When Jack delivers presents to Christmas Town in "The Nightmare Before Christmas," some adults' faces are blocked in creative ways.
For example, one mother's head is cut off by window shades, and a radio announcer's face is completely out of frame.
But grandparents' and children's faces are shown, so there appears to only be a certain generation of adults who get blocked.
The cat in "Gone Girl" is eerily still whenever he's on the screen.
Bleeker, Nick and Amy's cat in "Gone Girl," appears throughout the movie.
But the pet doesn't do much and is rarely spoken about after the first 10 minutes. In fact, Bleeker never even moves during his scenes.
Per Refinery29, director David Fincher loved the cat who played Bleeker, Cheeto, because of his stationary habits.
"... The beauty of Cheeto was wherever you placed Cheeto, that's where he was going to stay for that day," he said. "So continuity with Cheeto was never an issue."
In "Clueless," Cher's dad is frequently shown working at his desk, which seems to be facing the wrong way.
Throughout "Clueless," Cher converses with her father a few times while he's working on legal cases in his office.
During those talks, he sits behind a desk that faces out toward Cher rather than toward him.
All of the drawers make this placement obvious, and there's even a visible cutout for a chair on the opposite side from where his chair actually is.
There are two people fencing in full gear in "Booksmart."
Gigi's entrance in "Booksmart" where Jared drives her around in his flame-detailed car is ridiculous and iconic.
Although most viewers are paying attention to Gigi's chaos, there are two students who appear to be having a full-on fencing match in the background of the scene.
The students are in full gear, and everyone around them seems to be oblivious to their presence.
In "Midsommar," Dani and her friends apparently make plans via email instead of texting.
When Dani's sister sends her suicide note via email in "Midsommar," viewers can catch a glimpse of the other messages in Dani's inbox.
In one of the emails with the subject "re: what do you think ...," the preview of the message says "sure, might get there late."
This seems to imply that in 2019, Dani is still emailing her friends to make plans instead of texting them, which would make it a lot quicker and easier.
During the pep rally in "Grease," the students go to malicious lengths to taunt the rival team.
Students at the bonfire pep rally in "Grease" are weirdly aggressive in their support for Rydell High.
Most school-spirit scenes in movies focus on cheering on the team, but this one features more signs showing hatred toward the rival than support for the Rydell High Rangers.
Students carry signs that read "RIP" and "Death to the Gladiators," and they're even burning a doll that's meant to represent the other team's players.
Only part of a newspaper shown in "Lilo and Stitch" is actually written out.
At the beginning of the Disney movie when Jumba is in prison, he reads a newspaper article about himself.
The title of the newspaper and the headline of the article are both legibly written in English, but the content of the article is just random strings of letters.
The guidance counselor in "10 Things I Hate About You" seems to have an erotic novel cover on the wall in her office.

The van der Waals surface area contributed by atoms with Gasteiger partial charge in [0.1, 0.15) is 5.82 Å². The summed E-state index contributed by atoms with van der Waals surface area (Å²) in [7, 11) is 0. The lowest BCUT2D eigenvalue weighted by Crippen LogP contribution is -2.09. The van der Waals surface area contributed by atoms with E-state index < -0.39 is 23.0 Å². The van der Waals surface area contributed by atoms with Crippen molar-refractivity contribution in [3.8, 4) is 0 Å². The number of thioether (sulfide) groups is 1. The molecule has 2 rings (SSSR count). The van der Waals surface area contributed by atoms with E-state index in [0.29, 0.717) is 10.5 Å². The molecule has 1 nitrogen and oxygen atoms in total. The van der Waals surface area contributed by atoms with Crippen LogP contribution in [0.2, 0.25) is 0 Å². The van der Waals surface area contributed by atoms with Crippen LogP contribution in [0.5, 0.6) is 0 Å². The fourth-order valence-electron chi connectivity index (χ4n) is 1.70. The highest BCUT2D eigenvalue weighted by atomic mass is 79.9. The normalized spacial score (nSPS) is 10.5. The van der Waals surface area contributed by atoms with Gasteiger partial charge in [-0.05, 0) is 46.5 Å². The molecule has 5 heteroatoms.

When Cameron speaks with the guidance counselor at the beginning of "10 Things I Hate About You," she immediately curses and flips off students, which surprises the new kid.
As he leaves her office, there's a visible poster on her wall that appears to be a cover of a romance novel.
Although the poster doesn't really seem appropriate for a high-school guidance counselor's office, it does fit the character seeing as she's penning an erotic novel throughout the movie.
An accidental collision during a lunchroom scene in "The Cheetah Girls" was poorly executed.
During a cafeteria scene in "The Cheetah Girls," Derek is hit in the back of the head with a lunch tray.
The moment is supposed to be an accident. But before the collision, viewers can clearly see the person who hits him pick up the tray, swing it toward his head, and pretend to stumble.
The door at the shop the titular bear eats at in "Paddington" is covered with stickers and signs.
The Brown family takes Paddington to get food after finding him in the train station during the first "Paddington" film.
The wall the Browns stand in front of at the restaurant has plenty of framed pictures of trains, which makes sense since they're on the platform, but there are also a comical number of signs on the shop's front door.
There's a standard one that says "open," and others stating the shop's accessibility and the fact that it doesn't accept euros.
But there's also a sign that says no dogs are allowed inside, so it's odd that the employees let a bear in without question.
During one of Freddy Krueger's kills in "A Nightmare on Elm Street," the blood splatters unnaturally.
One of the most memorable kills in the "Nightmare On Elm Street" series happens in the first film.
When a boy is pulled into his bed and killed, a giant geyser of blood erupts, spraying up toward the ceiling.
But not all of the blood sprays follow the same trajectory. After the initial geyser, some of the splatters are clearly tilting toward the top left portion of the screen.
According to Film School Rejects, cinematographer Jacques Haitkin said that the rouge blood splatters actually happened because they filmed the scene in one take in a rotating room.
After the liquid was poured through the opening in the bed, it hit the light fixture and became electrified, which caused it to slosh back and forth.